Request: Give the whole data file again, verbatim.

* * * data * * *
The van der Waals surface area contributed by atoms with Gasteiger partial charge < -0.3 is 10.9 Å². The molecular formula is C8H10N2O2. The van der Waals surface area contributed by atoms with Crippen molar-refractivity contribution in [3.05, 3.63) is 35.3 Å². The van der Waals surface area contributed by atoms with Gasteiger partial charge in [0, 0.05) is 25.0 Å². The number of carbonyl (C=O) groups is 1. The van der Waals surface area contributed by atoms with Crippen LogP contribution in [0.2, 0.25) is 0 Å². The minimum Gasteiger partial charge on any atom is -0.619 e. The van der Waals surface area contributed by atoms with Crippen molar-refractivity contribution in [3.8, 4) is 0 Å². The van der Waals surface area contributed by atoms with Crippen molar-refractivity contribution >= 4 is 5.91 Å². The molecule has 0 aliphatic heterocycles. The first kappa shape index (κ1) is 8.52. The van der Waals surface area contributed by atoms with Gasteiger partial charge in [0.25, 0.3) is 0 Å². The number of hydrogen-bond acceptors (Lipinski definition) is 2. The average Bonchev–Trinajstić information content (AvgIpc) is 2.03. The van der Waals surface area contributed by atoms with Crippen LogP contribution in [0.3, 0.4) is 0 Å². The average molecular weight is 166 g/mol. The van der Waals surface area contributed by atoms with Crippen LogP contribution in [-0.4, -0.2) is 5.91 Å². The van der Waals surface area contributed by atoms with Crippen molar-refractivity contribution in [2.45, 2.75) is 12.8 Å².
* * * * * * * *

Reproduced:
The van der Waals surface area contributed by atoms with Gasteiger partial charge < -0.3 is 10.9 Å². The molecular formula is C8H10N2O2. The van der Waals surface area contributed by atoms with Crippen molar-refractivity contribution in [3.05, 3.63) is 35.3 Å². The van der Waals surface area contributed by atoms with Gasteiger partial charge in [0, 0.05) is 25.0 Å². The number of carbonyl (C=O) groups is 1. The van der Waals surface area contributed by atoms with Crippen LogP contribution in [0.2, 0.25) is 0 Å². The minimum Gasteiger partial charge on any atom is -0.619 e. The van der Waals surface area contributed by atoms with Crippen molar-refractivity contribution in [3.8, 4) is 0 Å². The van der Waals surface area contributed by atoms with Crippen molar-refractivity contribution >= 4 is 5.91 Å². The molecule has 0 aliphatic heterocycles. The first kappa shape index (κ1) is 8.52. The van der Waals surface area contributed by atoms with Gasteiger partial charge in [0.25, 0.3) is 0 Å². The number of hydrogen-bond acceptors (Lipinski definition) is 2. The average Bonchev–Trinajstić information content (AvgIpc) is 2.03. The van der Waals surface area contributed by atoms with Crippen LogP contribution in [0.3, 0.4) is 0 Å². The average molecular weight is 166 g/mol. The van der Waals surface area contributed by atoms with Crippen LogP contribution in [-0.4, -0.2) is 5.91 Å². The van der Waals surface area contributed by atoms with Crippen molar-refractivity contribution in [2.45, 2.75) is 12.8 Å².